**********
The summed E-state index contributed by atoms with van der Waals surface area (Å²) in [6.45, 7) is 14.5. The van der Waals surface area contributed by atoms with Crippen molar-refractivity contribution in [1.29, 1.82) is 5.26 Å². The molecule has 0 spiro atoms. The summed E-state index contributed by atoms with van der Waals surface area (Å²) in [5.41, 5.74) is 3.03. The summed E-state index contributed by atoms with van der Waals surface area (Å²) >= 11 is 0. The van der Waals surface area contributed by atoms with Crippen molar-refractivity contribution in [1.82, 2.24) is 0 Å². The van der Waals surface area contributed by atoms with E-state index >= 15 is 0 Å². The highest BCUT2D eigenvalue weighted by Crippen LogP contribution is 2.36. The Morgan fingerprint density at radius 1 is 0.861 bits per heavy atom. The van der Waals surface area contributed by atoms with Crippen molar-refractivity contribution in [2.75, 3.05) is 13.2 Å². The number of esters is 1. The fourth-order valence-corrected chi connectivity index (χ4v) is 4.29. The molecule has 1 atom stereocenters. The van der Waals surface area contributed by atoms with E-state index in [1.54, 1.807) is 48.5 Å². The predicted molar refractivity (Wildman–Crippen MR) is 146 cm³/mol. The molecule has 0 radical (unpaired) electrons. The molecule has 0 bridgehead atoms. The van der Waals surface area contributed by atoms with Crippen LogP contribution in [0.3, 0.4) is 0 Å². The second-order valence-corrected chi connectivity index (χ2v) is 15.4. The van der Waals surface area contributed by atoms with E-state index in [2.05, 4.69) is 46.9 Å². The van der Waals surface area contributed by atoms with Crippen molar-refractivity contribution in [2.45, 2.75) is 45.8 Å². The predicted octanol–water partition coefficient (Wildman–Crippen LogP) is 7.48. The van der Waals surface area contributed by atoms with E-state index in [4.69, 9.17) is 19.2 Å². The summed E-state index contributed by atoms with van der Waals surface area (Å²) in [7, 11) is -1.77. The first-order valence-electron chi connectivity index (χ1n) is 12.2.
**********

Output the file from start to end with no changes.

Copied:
The summed E-state index contributed by atoms with van der Waals surface area (Å²) in [6.45, 7) is 14.5. The van der Waals surface area contributed by atoms with Crippen molar-refractivity contribution in [1.29, 1.82) is 5.26 Å². The molecule has 0 spiro atoms. The summed E-state index contributed by atoms with van der Waals surface area (Å²) in [5.41, 5.74) is 3.03. The summed E-state index contributed by atoms with van der Waals surface area (Å²) >= 11 is 0. The van der Waals surface area contributed by atoms with Crippen molar-refractivity contribution in [1.82, 2.24) is 0 Å². The van der Waals surface area contributed by atoms with E-state index >= 15 is 0 Å². The highest BCUT2D eigenvalue weighted by Crippen LogP contribution is 2.36. The Morgan fingerprint density at radius 1 is 0.861 bits per heavy atom. The van der Waals surface area contributed by atoms with Crippen molar-refractivity contribution in [2.75, 3.05) is 13.2 Å². The number of esters is 1. The fourth-order valence-corrected chi connectivity index (χ4v) is 4.29. The molecule has 1 atom stereocenters. The van der Waals surface area contributed by atoms with E-state index in [1.54, 1.807) is 48.5 Å². The predicted molar refractivity (Wildman–Crippen MR) is 146 cm³/mol. The molecule has 0 radical (unpaired) electrons. The molecule has 0 bridgehead atoms. The van der Waals surface area contributed by atoms with Crippen LogP contribution in [0.3, 0.4) is 0 Å². The second-order valence-corrected chi connectivity index (χ2v) is 15.4. The van der Waals surface area contributed by atoms with E-state index in [2.05, 4.69) is 46.9 Å². The van der Waals surface area contributed by atoms with Crippen molar-refractivity contribution in [2.45, 2.75) is 45.8 Å². The predicted octanol–water partition coefficient (Wildman–Crippen LogP) is 7.48. The van der Waals surface area contributed by atoms with E-state index in [4.69, 9.17) is 19.2 Å². The summed E-state index contributed by atoms with van der Waals surface area (Å²) in [7, 11) is -1.77. The first-order valence-electron chi connectivity index (χ1n) is 12.2.